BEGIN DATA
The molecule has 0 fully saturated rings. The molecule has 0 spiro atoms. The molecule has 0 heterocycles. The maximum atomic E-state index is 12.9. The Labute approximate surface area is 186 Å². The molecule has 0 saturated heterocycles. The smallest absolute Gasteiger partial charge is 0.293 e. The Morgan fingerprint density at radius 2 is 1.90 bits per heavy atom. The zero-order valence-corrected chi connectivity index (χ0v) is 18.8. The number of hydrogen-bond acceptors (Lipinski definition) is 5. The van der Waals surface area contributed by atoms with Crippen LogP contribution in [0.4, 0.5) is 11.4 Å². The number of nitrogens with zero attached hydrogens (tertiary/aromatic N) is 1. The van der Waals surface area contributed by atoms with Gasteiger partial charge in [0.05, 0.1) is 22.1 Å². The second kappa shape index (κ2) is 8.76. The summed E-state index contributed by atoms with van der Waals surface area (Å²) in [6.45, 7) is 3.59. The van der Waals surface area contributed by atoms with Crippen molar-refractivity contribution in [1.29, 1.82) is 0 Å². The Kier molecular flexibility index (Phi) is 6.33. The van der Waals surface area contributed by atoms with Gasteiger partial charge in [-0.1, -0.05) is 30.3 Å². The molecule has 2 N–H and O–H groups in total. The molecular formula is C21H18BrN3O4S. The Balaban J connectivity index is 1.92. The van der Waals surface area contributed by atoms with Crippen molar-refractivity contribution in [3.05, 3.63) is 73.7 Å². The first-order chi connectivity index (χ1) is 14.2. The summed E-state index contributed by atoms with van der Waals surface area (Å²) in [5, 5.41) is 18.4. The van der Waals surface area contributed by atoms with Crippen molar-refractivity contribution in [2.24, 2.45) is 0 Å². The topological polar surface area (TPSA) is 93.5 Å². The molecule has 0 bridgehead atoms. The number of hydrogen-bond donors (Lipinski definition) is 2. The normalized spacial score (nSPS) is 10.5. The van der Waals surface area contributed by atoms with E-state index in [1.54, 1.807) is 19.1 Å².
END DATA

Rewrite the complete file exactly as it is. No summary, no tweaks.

The molecule has 0 fully saturated rings. The molecule has 0 spiro atoms. The molecule has 0 heterocycles. The maximum atomic E-state index is 12.9. The Labute approximate surface area is 186 Å². The molecule has 0 saturated heterocycles. The smallest absolute Gasteiger partial charge is 0.293 e. The Morgan fingerprint density at radius 2 is 1.90 bits per heavy atom. The zero-order valence-corrected chi connectivity index (χ0v) is 18.8. The number of hydrogen-bond acceptors (Lipinski definition) is 5. The van der Waals surface area contributed by atoms with Crippen LogP contribution in [0.4, 0.5) is 11.4 Å². The number of nitrogens with zero attached hydrogens (tertiary/aromatic N) is 1. The van der Waals surface area contributed by atoms with Gasteiger partial charge in [0.05, 0.1) is 22.1 Å². The second kappa shape index (κ2) is 8.76. The summed E-state index contributed by atoms with van der Waals surface area (Å²) in [6.45, 7) is 3.59. The van der Waals surface area contributed by atoms with Crippen molar-refractivity contribution in [1.29, 1.82) is 0 Å². The Kier molecular flexibility index (Phi) is 6.33. The van der Waals surface area contributed by atoms with Gasteiger partial charge in [-0.1, -0.05) is 30.3 Å². The molecule has 2 N–H and O–H groups in total. The molecular formula is C21H18BrN3O4S. The Balaban J connectivity index is 1.92. The van der Waals surface area contributed by atoms with Crippen molar-refractivity contribution in [3.05, 3.63) is 73.7 Å². The first-order chi connectivity index (χ1) is 14.2. The summed E-state index contributed by atoms with van der Waals surface area (Å²) in [5, 5.41) is 18.4. The van der Waals surface area contributed by atoms with Crippen molar-refractivity contribution in [2.24, 2.45) is 0 Å². The topological polar surface area (TPSA) is 93.5 Å². The molecule has 0 bridgehead atoms. The number of hydrogen-bond donors (Lipinski definition) is 2. The normalized spacial score (nSPS) is 10.5. The van der Waals surface area contributed by atoms with E-state index in [1.54, 1.807) is 19.1 Å².